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Women S Poetry And Poetics In Late Imperial China


Womens Poetry And Poetics In Late Imperial China
Author: Haihong Yang
Publisher: Lexington Books
ISBN: 1498537871
Size: 58.15 MB
Format: PDF, ePub
View: 822
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This study examines women poets and their poetry in late imperial China. The author explores the poetic forms and devices women poets employed, places their work into the context of the wider literary history of the period, and analyzes how they asserted their own agency to negotiate their literary, social, and political concerns.




Herself An Author


Womens Poetry And Poetics In Late Imperial China
Author: Grace S. Fong
Publisher: University of Hawaii Press
ISBN: 0824831861
Size: 49.26 MB
Format: PDF
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Grace Fong has written a wonderful history of female writers’ participation in the elite conventions of Chinese poetics. Fong’s recovery of many of these poets, her able exegesis and elegant, analytical grasp of what the poets were doing is a great read, and her bilingual presentation of their poetry gives the book additional power. This is a persuasive and elegant study. —Tani Barlow, author of The Question of Women in Chinese Feminism "In this quietly authoritative book, Grace Fong has brought a group of women poets back to life. Previously ignored by scholars because of their marginal status or the inaccessibility of their works, these remarkable writers now speak to us about the sensualities, pains, satisfactions, and sadness of being a woman in a patriarchal society. Professor Fong—a superb translator of Chinese poetry, prose, and criticism—has rendered the works of these women in a way that is true both to our theoretical concerns and theirs." —Dorothy Ko, author of Cinderella’s Sisters: A Revisionist History of Footbinding "Professor Fong approaches the poetry of Ming-Qing upper-class women as a social-cultural activity that allowed these women to manifest their agency and assert their own subjectivity against the background of virtual and actual networks of fellow female poets. As the distillation of more than ten years of research by one of the leading scholars in this field, this work is a timely contribution that eminently deserves our attention. Given the inclusion of translations of some of the texts discussed, the book provides a comprehensive introduction to the reading of women’s poetry of the Ming-Qing period." —Wilt Idema, Harvard University Herself an Author addresses the critical question of how to approach the study of women’s writing. It explores various methods of engaging in a meaningful way with a rich corpus of poetry and prose written by women of the late Ming and Qing periods, much of it rediscovered by the author in rare book collections in China and the United States. The volume treats different genres of writing and includes translations of texts that are made available for the first time in English. Among the works considered are the life-long poetic record of Gan Lirou, the lyrical travel journal kept by Wang Fengxian, and the erotic poetry of the concubine Shen Cai. Taking the view that gentry women’s varied textual production was a form of cultural practice, Grace Fong examines women’s autobiographical poetry collections, travel writings, and critical discourse on the subject of women’s poetry, offering fresh insights on women’s intervention into the dominant male literary tradition. The wealth of texts translated and discussed here include fascinating documents written by concubines—women who occupied a subordinate position in the family and social system. Fong adopts the notion of agency as a theoretical focus to investigate forms of subjectivity and enactments of subject positions in the intersection between textual practice and social inscription. Her reading of the life and work of women writers reveals surprising instances and modes of self-empowerment within the gender constraints of Confucian orthodoxy. Fong argues that literate women in late imperial China used writing and reading to create literary and social communities, transcend temporal-spatial and social limitations, and represent themselves as the authors of their own life histories.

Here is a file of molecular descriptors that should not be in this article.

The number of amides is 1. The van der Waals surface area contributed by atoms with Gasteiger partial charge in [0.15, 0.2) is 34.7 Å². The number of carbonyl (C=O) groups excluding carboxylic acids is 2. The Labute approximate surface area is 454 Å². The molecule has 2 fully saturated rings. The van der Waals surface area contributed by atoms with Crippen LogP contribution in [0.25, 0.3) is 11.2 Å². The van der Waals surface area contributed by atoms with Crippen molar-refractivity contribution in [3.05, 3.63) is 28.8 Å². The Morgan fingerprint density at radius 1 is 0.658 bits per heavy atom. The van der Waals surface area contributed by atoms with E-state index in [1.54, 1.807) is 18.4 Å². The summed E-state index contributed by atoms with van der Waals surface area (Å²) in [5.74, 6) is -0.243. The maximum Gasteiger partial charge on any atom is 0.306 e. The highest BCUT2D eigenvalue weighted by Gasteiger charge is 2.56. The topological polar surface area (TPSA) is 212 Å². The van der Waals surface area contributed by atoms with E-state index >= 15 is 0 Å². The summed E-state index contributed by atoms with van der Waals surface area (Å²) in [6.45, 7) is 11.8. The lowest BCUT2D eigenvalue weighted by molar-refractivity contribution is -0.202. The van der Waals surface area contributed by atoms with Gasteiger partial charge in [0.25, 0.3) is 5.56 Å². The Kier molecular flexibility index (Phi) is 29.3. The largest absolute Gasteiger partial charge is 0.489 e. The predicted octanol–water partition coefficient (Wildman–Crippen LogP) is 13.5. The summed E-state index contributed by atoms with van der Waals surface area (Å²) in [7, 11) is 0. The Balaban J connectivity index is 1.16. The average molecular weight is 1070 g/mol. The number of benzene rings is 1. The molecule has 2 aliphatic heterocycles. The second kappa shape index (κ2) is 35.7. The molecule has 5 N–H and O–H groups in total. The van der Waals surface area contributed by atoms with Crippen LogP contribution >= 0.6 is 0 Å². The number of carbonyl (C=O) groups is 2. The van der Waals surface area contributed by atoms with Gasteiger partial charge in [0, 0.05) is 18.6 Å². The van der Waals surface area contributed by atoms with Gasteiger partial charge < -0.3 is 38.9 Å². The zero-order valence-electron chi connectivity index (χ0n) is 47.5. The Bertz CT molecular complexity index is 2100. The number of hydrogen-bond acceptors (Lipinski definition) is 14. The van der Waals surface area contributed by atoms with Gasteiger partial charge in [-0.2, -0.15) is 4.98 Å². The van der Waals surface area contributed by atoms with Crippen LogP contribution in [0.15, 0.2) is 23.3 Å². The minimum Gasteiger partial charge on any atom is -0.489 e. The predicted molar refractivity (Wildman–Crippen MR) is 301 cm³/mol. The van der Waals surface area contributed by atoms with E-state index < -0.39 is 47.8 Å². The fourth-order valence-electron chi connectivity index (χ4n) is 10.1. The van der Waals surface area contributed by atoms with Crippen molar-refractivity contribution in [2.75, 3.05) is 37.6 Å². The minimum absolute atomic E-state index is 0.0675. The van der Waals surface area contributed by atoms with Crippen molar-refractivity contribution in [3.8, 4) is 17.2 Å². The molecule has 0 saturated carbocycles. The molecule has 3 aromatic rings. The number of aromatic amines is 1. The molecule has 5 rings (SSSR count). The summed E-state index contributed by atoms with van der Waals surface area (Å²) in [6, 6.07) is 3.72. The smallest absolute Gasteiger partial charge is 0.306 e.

Women S Poetry Of Late Imperial China


Womens Poetry And Poetics In Late Imperial China
Author: Xiaorong Li
Publisher: University of Washington Press
ISBN: 0295804432
Size: 59.61 MB
Format: PDF, ePub
View: 1361